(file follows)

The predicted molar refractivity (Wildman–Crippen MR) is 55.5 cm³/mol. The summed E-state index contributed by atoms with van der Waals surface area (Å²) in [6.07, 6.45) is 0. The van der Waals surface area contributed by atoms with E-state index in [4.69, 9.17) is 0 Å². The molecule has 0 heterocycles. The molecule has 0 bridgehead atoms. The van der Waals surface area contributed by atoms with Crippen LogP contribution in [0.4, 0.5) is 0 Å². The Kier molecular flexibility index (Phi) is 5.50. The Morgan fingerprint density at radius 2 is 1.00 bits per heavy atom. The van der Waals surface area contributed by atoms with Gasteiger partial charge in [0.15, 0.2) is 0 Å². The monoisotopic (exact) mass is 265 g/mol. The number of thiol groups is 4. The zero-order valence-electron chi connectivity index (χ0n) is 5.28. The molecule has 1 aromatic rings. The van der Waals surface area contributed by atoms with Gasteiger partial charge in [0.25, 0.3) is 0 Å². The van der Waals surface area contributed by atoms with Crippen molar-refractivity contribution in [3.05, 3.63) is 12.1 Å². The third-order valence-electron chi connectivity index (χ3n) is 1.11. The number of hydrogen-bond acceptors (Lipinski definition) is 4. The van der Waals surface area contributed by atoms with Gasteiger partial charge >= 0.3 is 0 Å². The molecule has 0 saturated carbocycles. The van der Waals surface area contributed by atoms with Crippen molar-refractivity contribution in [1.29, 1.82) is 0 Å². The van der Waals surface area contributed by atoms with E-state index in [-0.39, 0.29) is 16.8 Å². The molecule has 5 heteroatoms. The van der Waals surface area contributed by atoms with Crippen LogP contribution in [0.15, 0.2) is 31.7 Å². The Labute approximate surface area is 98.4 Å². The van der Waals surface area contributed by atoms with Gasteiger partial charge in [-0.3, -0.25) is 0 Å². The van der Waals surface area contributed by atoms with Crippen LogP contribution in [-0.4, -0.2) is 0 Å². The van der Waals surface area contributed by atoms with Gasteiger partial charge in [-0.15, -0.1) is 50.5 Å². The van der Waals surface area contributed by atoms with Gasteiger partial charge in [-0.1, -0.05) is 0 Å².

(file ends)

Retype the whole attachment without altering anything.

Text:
The predicted molar refractivity (Wildman–Crippen MR) is 55.5 cm³/mol. The summed E-state index contributed by atoms with van der Waals surface area (Å²) in [6.07, 6.45) is 0. The van der Waals surface area contributed by atoms with E-state index in [4.69, 9.17) is 0 Å². The molecule has 0 heterocycles. The molecule has 0 bridgehead atoms. The van der Waals surface area contributed by atoms with Crippen LogP contribution in [0.4, 0.5) is 0 Å². The Kier molecular flexibility index (Phi) is 5.50. The Morgan fingerprint density at radius 2 is 1.00 bits per heavy atom. The van der Waals surface area contributed by atoms with Gasteiger partial charge in [0.15, 0.2) is 0 Å². The monoisotopic (exact) mass is 265 g/mol. The number of thiol groups is 4. The zero-order valence-electron chi connectivity index (χ0n) is 5.28. The molecule has 1 aromatic rings. The van der Waals surface area contributed by atoms with Gasteiger partial charge in [0.25, 0.3) is 0 Å². The van der Waals surface area contributed by atoms with Crippen molar-refractivity contribution in [3.05, 3.63) is 12.1 Å². The third-order valence-electron chi connectivity index (χ3n) is 1.11. The number of hydrogen-bond acceptors (Lipinski definition) is 4. The van der Waals surface area contributed by atoms with Gasteiger partial charge >= 0.3 is 0 Å². The molecule has 0 saturated carbocycles. The van der Waals surface area contributed by atoms with Crippen molar-refractivity contribution in [1.29, 1.82) is 0 Å². The van der Waals surface area contributed by atoms with E-state index in [-0.39, 0.29) is 16.8 Å². The molecule has 5 heteroatoms. The van der Waals surface area contributed by atoms with Crippen LogP contribution in [0.15, 0.2) is 31.7 Å². The Labute approximate surface area is 98.4 Å². The van der Waals surface area contributed by atoms with Gasteiger partial charge in [-0.3, -0.25) is 0 Å². The van der Waals surface area contributed by atoms with Crippen LogP contribution in [-0.4, -0.2) is 0 Å². The van der Waals surface area contributed by atoms with Gasteiger partial charge in [-0.15, -0.1) is 50.5 Å². The van der Waals surface area contributed by atoms with Gasteiger partial charge in [-0.1, -0.05) is 0 Å².